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ECON 110 (192)
Chapter 22

Chapter 22.docx

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Queen's University
ECON 110
Ian James Cromb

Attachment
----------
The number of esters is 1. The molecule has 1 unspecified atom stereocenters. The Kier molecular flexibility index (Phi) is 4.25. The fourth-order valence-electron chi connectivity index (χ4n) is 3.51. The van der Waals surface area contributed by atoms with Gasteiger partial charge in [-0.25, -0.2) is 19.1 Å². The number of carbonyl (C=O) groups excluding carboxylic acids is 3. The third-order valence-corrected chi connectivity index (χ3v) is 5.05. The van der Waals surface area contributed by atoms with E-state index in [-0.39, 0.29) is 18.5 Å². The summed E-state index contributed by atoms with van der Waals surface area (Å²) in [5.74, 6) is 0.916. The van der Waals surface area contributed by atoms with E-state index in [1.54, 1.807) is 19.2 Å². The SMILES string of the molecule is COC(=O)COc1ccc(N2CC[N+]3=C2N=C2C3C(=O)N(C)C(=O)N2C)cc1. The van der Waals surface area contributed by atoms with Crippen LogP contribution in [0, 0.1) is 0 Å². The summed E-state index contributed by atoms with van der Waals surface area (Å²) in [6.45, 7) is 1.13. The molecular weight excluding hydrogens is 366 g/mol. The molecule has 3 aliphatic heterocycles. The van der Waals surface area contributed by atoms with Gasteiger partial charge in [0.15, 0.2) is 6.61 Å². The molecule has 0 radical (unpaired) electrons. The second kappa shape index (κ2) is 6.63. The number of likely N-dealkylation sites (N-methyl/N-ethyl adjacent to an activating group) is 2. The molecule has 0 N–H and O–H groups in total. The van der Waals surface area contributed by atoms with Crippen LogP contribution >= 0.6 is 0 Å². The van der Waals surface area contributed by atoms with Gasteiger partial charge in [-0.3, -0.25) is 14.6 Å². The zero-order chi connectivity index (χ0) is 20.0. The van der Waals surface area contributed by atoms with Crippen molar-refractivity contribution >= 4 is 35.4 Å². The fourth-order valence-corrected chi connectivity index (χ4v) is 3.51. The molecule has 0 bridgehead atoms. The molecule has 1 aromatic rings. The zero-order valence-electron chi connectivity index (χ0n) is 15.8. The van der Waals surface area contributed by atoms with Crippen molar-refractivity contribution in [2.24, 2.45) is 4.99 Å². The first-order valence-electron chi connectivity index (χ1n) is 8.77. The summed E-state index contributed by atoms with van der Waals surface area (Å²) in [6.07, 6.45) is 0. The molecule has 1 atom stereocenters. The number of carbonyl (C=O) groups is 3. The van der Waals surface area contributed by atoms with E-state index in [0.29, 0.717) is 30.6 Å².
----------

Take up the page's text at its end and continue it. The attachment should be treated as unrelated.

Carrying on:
Chapter 22: Adding Government and Trade to the Macro Model Introducing Government  Fiscal Policy is the use of the gov’ts tax and spending policies to achieve gov’t objectives Government Purchases  Purchases such as buying office supplies, purchasing fuel for the Canadian Forces, and hiring bureaucrats add directly to the demands for the economy’s current output o These desired gov’t purchases are part of aggregate desired purchases  Transfer Payments don’t affect desired aggregate expenditure – not directly, that is o Gov’t programs that transfer money to citizens (welfare) will affect desired AE because the citizens will affect demand as they choose to buy things Net Tax Revenue  Taxes reduce disposable income relative to national income – bigger number  Transfer payments raise disposable income relative to national income – smaller number  Net taxes are the total tax revenue minus transfer payments  should be positive number  We assume that the tax rate is an autonomous policy variable o As people earn more income, they pay more total taxes, but tax rate is unchanged  Net tax rate is the increase in net tax revenue generated when national income rises by $1 o Also called the marginal propensity to tax The Budget Balance  Budget Balance is the difference between total gov’t revenue and total gov’t expenditure  Budget surplus is when net revenues exceed purchases When the two are equal, the gov’t  Budget deficit is when purchases exceed net revenues has a balanced budget o When in deficit, it must borrow the excess by issuing gov’t bonds or treasury bills o When in surplus, gov’t buys back these bonds and treasury bills Provincial and Municipal Government  When measuring the overall contribution of gov’t to desired AE, all lvls must be included Introducing Foreign Trade Net Exports  Exports depend on decisions made by foreign bodies - exports = autonomous expenditure  Imports depend on the spending decisions of households and firms o As consumption rises, imports will also increase  it rises with national income o Imports = marginal propensity to import x national income  The MPI is the amount that desired imports rise when national income increases by $1  Net Exports = Exports – (the marginal propensity to import x national income)  Net exports are negatively related to national income  called the export function Shifts in the Export Function  It is drawn under the assumption that everything affecting net exports, except domestic national income, remains constant o The two major ones that must be held constant are foreign national income and international relative prices  a change in either will shift the function  Anything affecting Canadian exports will shift the function up or down o Up if exports increase; down if exports decrease  Anything affecting the proportion of income that Canadian consumers want to spend on imports will change the slope of the net export function Changes in Foreign Income  An increase in foreign income will lead to an increase in Canadian exports  This change causes the X curve to shift upward and therefore the NX function as well o The opposite is true for a decrease in foreign income Changes in International Relative Prices  If Canadian prices rise relative to foreign prices, imports will rise and exports will fall o The X curve shifts down and therefore the NX functions shifts down o Because imports are rising, the NX function has a steeper slope (rotate upward)  A fall in Canadian prices relative to foreign prices will have an opposite affect  Most important cause of change in international prices is a change in the exchange rate o A depreciation of the CAN$ means foreigners can pay less of their money to buy $1CAN and Canadian residents must pay more for foreign currency o Means that Canadian goods are cheaper for foreigners, and foreign goods are more expensive  exports rise, imports fall: function goes up, slope rotates down Equilibrium National Income Desired National Income  Take several steps to determine the relationship between consumption and national income in the presence of taxes  With taxes, the MPC out of national income is < the MPC out of
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